Exactly What is Polio &
Flaccid Myelitis disease?
A good date to research Polio and learn about ways to Stop Polio and Polio-Like Acute Flaccid Myelitis is to start today
"Polio" (medical name is "PolioMyelitis"), is a very serious disease started by a viral infection which impacts the human body central nervous system. Polio is typically (but not always) spread from person-to-person type of close contact. Polio can also be spread from consuming under-cooked or raw foods which were once contaminated with the feces of a person who suffers from Polio.
Flaccid Myelitis is a polio-like disease easily confused and similar to Polio however it is not Polio.
Symptoms: Most people will have sudden onset of arm or leg weakness and a loss of muscle tone and reflexes. Some people will have facial drooping, weakness, difficulty moving eyes, dfficulty swallowing or slurred speech.
Flaccid Myelitis Diagnosis: AFM is not easy to diagnose. Diagnosis may start with a nervous system exam and pictures of spinal cord, and exams of places where there's weakness, poor muscle tone and slow reflex. MRIs can be done on brain and spinal cord and lab tests on cerebro-spinal fluid. It's important testing gets done as soon as possible after symptoms.
Possible Causes: Viruses and environmental toxins, i.e. polio-virus and non-polio entero-viruses, West Nile virus and viruses in the same family as West Nile such as Japanese encephalitis and St Louis encephalitis and adeno-viruses. Often Flaccid Myelitis cause is unknown.
Treatment: There's no well established treatment but doctors specializing in brain and spinal illnesses can make recommendations. A neurologist can suggest physical or occupational therapy to help with leg or arm weakness. Long-term prognosis has not been studied.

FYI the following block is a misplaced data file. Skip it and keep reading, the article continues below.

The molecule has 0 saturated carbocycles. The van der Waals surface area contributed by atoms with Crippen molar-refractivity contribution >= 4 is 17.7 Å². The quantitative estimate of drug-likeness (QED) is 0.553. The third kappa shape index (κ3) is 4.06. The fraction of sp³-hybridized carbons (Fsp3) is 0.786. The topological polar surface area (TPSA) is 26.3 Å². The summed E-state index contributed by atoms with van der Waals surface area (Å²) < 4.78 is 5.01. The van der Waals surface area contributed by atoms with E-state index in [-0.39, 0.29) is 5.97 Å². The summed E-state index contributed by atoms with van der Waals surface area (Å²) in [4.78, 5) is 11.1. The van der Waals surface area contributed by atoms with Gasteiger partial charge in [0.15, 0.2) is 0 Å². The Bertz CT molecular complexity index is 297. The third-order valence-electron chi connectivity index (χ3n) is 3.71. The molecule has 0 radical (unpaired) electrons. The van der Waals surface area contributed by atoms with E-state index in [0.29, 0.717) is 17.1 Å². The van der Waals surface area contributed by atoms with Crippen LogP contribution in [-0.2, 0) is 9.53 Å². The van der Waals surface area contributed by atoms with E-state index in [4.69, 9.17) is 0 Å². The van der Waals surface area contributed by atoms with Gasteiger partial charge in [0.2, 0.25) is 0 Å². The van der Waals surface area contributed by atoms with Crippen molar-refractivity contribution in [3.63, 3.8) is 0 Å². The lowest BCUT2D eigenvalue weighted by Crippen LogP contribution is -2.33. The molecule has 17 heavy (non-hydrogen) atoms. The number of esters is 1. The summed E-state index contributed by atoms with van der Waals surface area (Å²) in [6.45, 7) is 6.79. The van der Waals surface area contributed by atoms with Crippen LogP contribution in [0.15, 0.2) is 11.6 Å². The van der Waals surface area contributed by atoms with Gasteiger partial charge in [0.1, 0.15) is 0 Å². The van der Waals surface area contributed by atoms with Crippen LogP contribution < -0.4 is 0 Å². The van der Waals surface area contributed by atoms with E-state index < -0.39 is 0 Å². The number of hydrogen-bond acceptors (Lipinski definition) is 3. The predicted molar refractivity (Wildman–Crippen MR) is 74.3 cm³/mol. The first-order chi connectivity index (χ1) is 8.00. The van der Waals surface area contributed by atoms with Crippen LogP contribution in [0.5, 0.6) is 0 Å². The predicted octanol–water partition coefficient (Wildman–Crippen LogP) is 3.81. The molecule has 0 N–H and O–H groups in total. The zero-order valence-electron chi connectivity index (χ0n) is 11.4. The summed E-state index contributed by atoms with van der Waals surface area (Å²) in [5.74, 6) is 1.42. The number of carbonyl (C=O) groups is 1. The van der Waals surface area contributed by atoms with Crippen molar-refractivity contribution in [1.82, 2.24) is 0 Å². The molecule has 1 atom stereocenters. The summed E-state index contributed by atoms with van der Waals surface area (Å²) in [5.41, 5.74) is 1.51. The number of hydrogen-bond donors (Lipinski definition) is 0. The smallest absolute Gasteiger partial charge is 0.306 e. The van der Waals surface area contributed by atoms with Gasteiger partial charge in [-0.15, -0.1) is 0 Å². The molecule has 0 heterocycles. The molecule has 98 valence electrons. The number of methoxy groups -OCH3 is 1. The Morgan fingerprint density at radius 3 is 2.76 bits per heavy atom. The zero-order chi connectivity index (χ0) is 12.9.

Prevention: Polio Virus and West Nile virus sometimes lead to Flaccid Myelitis. Protect your family from polio-virus with vaccinations but doesn't protect against other viruses. You can protect against mosquitoe bites which may carry West-Nile virus using mosquito spray, staying indoors at dusk and dawn and avoiding stagnant water near your home. Washing your hands often is a great way to avoid getting sick and spreading germs in general.
Polio patients usually do not feel or act sick or even display symptoms of polio, like nausea, fever, headaches, a general tired feeling, sore throat, nasal congestion, an unexplained cough, pain in arms or legs or stiff feelings in back or neck. Most polio victims fortunately end-up making a full recovery. However, in rare cases of polio, the disease can result in a more or less permanent reduction of muscle use in legs and arms.
Quite alarmingly is in the event there are muscle losses caused by polio which also involve the muscles used for breathing, it can result in a chronic brain infection. That condition can and sometimes does result in death attributable to side-effects of a case of severe polio.
Polio Vaccine Suggestions and Requirements
If you are traveling to one of the nations which experienced a polio-virus breakout in the past 12-months, with polio conditions lasting longer then 4-weeks, a polio vaccine evidence may be required. Recent polio health issue countries (in no particular order) are Israel, Ethiopia, Afghanistan, Nigeria, Cameroon, Guinea, Iraq, Somailia, Syria and Pakistan (this list may change).